Wednesday, May 18, 2011

Alas, Poor Fortune Cookie....

PJ Harvey--"Good Fortune" (mp3)
The High Dials--"Chinese Boxes" (mp3)

There is no greater evidence of the decline in standards in our modern lives than the diminishment of the fortune cookie in Chinese restaurants. This once-noble combination of sweet crunch and sweeter wisdom, this little package of pocket Confucism whose cookie was to be savored while its message was pondered, has become little more than a kind of post-modern joke.

The name itself implies a kind of bilateral satisfaction. Originally invented by the Japanese, this staple "dessert" at the end of a Chinese meal in an American city served as both a light, but sweet, ending to a meal and a kind of restarter for lingering conversations. If the cookie was a bit stale, it really didn't matter if the dictum inside was intriguing enough. Conversely, if the prediction was bad (which it rarely was), the bland sugar taste of the cookie made it more palatable.

But not any more.

Nowadays, the cookies have been elevated to near-gourmet status in pretend-Chinese places like P.F. Chang's. You can almost picture some team of food scientists somewhere in New Jersey deconstructing and then rebuilding with superior ingredients what was never meant to be much more than a baked blend of egg whites and sugar. Even in the indifferent family-run Chinese outposts now, the corporate cookies contain a hint of orange flavoring. I can't deny that they are tastier, perhaps, but these cookies were never meant to be more than an afterthought, a clever container for the mysterious words inside.

And this focus on the cookie seems to have been at the expense of the fortune. And, the fortune at the expense of a bunch of numbers that I guess I'm supposed to take to my bookie and bet on.

Case in point. Last week, at my favorite local Japanese/Chinese dive, after a fairly satisfying meal of wonton soup (Chinese), sushi (Japanese), and fried rice (either), our waitress brought us the usual check and fortune cookies. After my lunch partner and I went through the mutual process of opening first the wrapper and then the cookie, I couldn't believe what I read:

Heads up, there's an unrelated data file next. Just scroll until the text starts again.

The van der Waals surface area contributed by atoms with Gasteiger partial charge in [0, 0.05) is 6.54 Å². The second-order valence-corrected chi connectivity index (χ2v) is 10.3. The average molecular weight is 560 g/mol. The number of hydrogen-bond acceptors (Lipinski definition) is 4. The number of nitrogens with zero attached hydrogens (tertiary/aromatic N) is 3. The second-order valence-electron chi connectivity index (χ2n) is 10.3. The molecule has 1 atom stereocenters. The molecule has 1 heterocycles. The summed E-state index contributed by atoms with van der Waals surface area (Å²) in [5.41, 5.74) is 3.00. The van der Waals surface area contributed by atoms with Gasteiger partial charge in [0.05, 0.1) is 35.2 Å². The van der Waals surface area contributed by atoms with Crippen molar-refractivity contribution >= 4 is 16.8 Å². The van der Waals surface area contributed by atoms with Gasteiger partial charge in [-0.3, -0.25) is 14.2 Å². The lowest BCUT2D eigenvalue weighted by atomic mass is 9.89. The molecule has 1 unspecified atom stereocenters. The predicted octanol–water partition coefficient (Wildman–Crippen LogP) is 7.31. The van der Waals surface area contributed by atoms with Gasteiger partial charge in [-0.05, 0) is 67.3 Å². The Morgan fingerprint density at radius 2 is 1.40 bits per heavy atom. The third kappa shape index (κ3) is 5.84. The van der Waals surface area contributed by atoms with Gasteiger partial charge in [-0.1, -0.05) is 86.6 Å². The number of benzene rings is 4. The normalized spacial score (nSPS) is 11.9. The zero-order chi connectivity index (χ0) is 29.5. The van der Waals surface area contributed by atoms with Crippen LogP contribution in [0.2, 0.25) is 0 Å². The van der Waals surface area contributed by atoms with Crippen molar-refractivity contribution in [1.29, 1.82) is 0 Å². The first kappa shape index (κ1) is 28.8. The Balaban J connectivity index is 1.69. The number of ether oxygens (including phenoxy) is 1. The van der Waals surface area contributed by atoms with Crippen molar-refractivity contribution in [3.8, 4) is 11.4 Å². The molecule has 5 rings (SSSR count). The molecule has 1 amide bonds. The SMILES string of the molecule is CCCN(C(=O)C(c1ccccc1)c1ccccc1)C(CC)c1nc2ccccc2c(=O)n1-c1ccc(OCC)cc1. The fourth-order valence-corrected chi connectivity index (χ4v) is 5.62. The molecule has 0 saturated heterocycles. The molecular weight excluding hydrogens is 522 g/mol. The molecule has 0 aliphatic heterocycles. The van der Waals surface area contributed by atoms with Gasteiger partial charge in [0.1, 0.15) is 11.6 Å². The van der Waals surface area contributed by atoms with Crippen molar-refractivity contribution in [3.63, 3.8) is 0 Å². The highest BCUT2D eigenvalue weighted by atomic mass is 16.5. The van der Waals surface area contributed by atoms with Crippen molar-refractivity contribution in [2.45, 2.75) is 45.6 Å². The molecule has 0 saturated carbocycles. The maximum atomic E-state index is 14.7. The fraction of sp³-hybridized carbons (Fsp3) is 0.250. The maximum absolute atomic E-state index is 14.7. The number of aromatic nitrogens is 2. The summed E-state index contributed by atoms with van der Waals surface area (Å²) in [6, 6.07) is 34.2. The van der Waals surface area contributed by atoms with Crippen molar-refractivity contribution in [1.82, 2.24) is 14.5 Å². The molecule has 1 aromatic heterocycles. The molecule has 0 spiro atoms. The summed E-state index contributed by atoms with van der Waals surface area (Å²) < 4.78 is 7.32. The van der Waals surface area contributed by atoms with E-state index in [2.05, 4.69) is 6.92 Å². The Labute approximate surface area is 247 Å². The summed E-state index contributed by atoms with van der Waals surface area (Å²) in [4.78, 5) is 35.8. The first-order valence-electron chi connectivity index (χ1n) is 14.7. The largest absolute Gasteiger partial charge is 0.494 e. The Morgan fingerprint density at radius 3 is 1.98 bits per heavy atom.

Say hello to my little friend!

What? That isn't a fortune! Has Tony Montana expanded his drug empire and taken over the production of fortune cookies too? What is my next cookie going to say, Never Get High On Your Own Supply? No, though my "fortune" may be a famous quotation, it isn't a presentiment of anything. You can't do anything with it at all. The only thing you get when you take the time to ponder it is, What the hell? And it won't even work for the popular game where you and a spouse or a date or a table of people read fortunes aloud followed by the words "in bed." Imagine this scenario:


"Hey, Bob, what does your fortune say?"

"Um, say hello to my little friend....in bed." Yeesh.

A friend of mine got one a couple of weeks ago that he taped up in my office so that people would see it when they opened the door to leave. It said, Get over it! Now, I have to admit, most people like that one when they read it, but it is, in its way, of the same ilk. It's snarky, it's pop culture lingo, it's supposed to be hip. But when was a fortune cookie fortune supposed to be hip? It was supposed to hold the ancient, pithy truths of the Far East.

How long will it be until one of us opens the cookie that just says, Fuck you. Isn't that what we're headed for? I used to think it would be fun to run a fortune cookie company that prided itself on the kinds of modern, ironic witticisms that would undermine the whole notion of the genre, but I have since come to my senses. There is something sacred about the traditional fortune cookie. It's like a Bazooka Joe comic or a Norman Rockwell painting. We know they're going to be sort of hokey, but we take solace in the sameness of their message, and we kind of want them to be true.

On the rare occasion that I get a standard fortune like You will soon reunite with a long-lost friend, I immediately and completely ignore everything I know about the folly of fortune-telling and predicting the future and the complete randomness of the piece of paper that has come into my possession. No, I just focus on trying to figure out who that long-lost friend could be and where that reunion could possibly happen. Yeah, I should get over that, but I can't.

I do have a fortune that I carry with me at all times, because I consider it to be the perfect fortune. It's a great one to ponder in its literal sense AND it's a great one for that game mentioned above where you read it aloud and put those two words at the end:

Travelling to the south will bring you unexpected happiness.

2 comments:

BeckEye said...

I love fortune cookies. Unfortunately, I'm noticing a trend in Chinese take out places that they're NOT including them in the bags anymore. This is pissing me off. And then I got a fortune cookie at a burger joint the other day. What is happening to the world?

Also, I LOVE LOVE LOVE that PJ Harvey song. Thanks for reminding me that it's been absent from my iPod for too long.

John said...

I don't want to leave you out there hanging, Bob, but I pretty much agree with everything you're saying here. So here's my contribution to the comments. I concur.

Plus, today's fortunes were pretty lame, as well.